Neil O'Brien, MP for Harborough, Oadby and Wigston spoke in a Westminster Hall Debate on Tuesday 30th January, on the importance of neighbourhood plans.
Neil highlighted the need for greater legal force for plans, as well as the importance of simplifying the process and ensuring a stronger role for communities to play.
A video of Neil's speech and the Hansard record can be found below:
Neighbourhood planning is a hugely important reform. In my constituency, I have seen the way that it brings people together. We have neighbourhood plans in five parishes: Foxton, Great Glen, Kibworth, Lubenham and North Kilworth. I congratulate all the people who have selflessly given their time to make them happen and who have taken part in those referendums.
To make neighbourhood planning work, we now need a new approach. First, we need much greater legal force for plans shortly before their adoption. It was extremely frustrating for people in Great Glen to do all the work of putting together a neighbourhood plan, only to find that just before it came into force, the developer put a new development on exactly the site that they did not want it to go on.
Secondly, we need far less interference from the planning inspector. I have no problem with planning inspectors casting their eye over neighbourhood plans, but they must not interfere with matters that are, frankly, none of their business.
Thirdly, we need a simpler, clearer and quicker process so that developers cannot get their foot in the door. Often, neighbourhood plans have a lot of things in them that they do not need, but not the one thing that they do need: a simple map of where the community does and does not want development.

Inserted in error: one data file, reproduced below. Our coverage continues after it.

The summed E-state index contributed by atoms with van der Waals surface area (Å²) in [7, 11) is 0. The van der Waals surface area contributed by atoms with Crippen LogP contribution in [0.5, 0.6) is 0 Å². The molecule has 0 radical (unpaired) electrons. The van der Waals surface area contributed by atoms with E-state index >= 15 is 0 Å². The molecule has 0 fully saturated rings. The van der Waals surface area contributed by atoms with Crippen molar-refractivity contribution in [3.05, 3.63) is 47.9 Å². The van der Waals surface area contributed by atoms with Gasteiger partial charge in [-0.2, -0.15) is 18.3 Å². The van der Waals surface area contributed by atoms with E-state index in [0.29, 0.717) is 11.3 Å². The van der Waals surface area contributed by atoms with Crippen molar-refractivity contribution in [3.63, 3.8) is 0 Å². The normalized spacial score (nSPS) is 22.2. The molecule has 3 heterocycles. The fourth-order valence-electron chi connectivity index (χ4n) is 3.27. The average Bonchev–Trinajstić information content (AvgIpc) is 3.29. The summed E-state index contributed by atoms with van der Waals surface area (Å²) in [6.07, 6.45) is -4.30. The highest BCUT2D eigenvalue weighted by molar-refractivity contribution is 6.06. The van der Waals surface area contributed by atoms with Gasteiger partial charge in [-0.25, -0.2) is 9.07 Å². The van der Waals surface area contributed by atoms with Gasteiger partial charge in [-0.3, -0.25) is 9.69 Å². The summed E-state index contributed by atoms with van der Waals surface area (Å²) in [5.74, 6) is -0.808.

In the long term, I would like communities to have much stronger powers. Other hon. Members have already made reference to the virtues of planned and coherent new development over piecemeal bits tacked on to the ends of villages. I agree with that sentiment. I would like neighbourhood plans to be able to call in compulsory purchase powers from their local authority. Too often, villages such as Great Bowden would like to develop a site that a developer is simply sitting on, so developments have to be tacked on to the village in all directions instead, which people hate.
Neighbourhood planning is incredibly important. People can behave responsibly: they come forward with sites and they back more housing in their community. We must not let this important reform die or be gradually picked apart by rapacious developers such as Gladman.